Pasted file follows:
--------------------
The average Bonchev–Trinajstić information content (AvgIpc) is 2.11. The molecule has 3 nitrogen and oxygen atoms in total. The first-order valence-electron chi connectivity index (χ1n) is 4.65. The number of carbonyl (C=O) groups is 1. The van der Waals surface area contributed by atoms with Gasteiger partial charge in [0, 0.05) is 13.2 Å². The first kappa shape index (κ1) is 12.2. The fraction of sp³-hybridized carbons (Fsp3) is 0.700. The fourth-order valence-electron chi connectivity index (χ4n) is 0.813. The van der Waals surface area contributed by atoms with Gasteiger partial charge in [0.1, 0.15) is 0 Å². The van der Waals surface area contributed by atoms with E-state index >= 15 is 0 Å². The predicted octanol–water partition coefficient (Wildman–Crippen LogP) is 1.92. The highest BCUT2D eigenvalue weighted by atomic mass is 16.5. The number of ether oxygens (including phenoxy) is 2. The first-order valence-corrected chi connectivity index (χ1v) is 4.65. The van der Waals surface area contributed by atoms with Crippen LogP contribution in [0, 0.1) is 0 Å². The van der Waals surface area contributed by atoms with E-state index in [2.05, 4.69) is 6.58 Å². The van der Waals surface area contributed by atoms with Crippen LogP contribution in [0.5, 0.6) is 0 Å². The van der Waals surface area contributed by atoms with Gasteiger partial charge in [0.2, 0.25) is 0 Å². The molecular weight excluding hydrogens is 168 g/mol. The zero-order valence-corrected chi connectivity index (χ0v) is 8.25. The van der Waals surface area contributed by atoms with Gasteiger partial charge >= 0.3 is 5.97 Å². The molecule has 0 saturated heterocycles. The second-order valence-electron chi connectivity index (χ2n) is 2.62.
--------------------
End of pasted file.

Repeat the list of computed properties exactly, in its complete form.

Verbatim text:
The average Bonchev–Trinajstić information content (AvgIpc) is 2.11. The molecule has 3 nitrogen and oxygen atoms in total. The first-order valence-electron chi connectivity index (χ1n) is 4.65. The number of carbonyl (C=O) groups is 1. The van der Waals surface area contributed by atoms with Gasteiger partial charge in [0, 0.05) is 13.2 Å². The first kappa shape index (κ1) is 12.2. The fraction of sp³-hybridized carbons (Fsp3) is 0.700. The fourth-order valence-electron chi connectivity index (χ4n) is 0.813. The van der Waals surface area contributed by atoms with Gasteiger partial charge in [0.1, 0.15) is 0 Å². The van der Waals surface area contributed by atoms with E-state index >= 15 is 0 Å². The predicted octanol–water partition coefficient (Wildman–Crippen LogP) is 1.92. The highest BCUT2D eigenvalue weighted by atomic mass is 16.5. The number of ether oxygens (including phenoxy) is 2. The first-order valence-corrected chi connectivity index (χ1v) is 4.65. The van der Waals surface area contributed by atoms with Crippen LogP contribution in [0, 0.1) is 0 Å². The van der Waals surface area contributed by atoms with E-state index in [2.05, 4.69) is 6.58 Å². The van der Waals surface area contributed by atoms with Crippen LogP contribution in [0.5, 0.6) is 0 Å². The van der Waals surface area contributed by atoms with Gasteiger partial charge in [0.2, 0.25) is 0 Å². The molecular weight excluding hydrogens is 168 g/mol. The zero-order valence-corrected chi connectivity index (χ0v) is 8.25. The van der Waals surface area contributed by atoms with Gasteiger partial charge >= 0.3 is 5.97 Å². The molecule has 0 saturated heterocycles. The second-order valence-electron chi connectivity index (χ2n) is 2.62.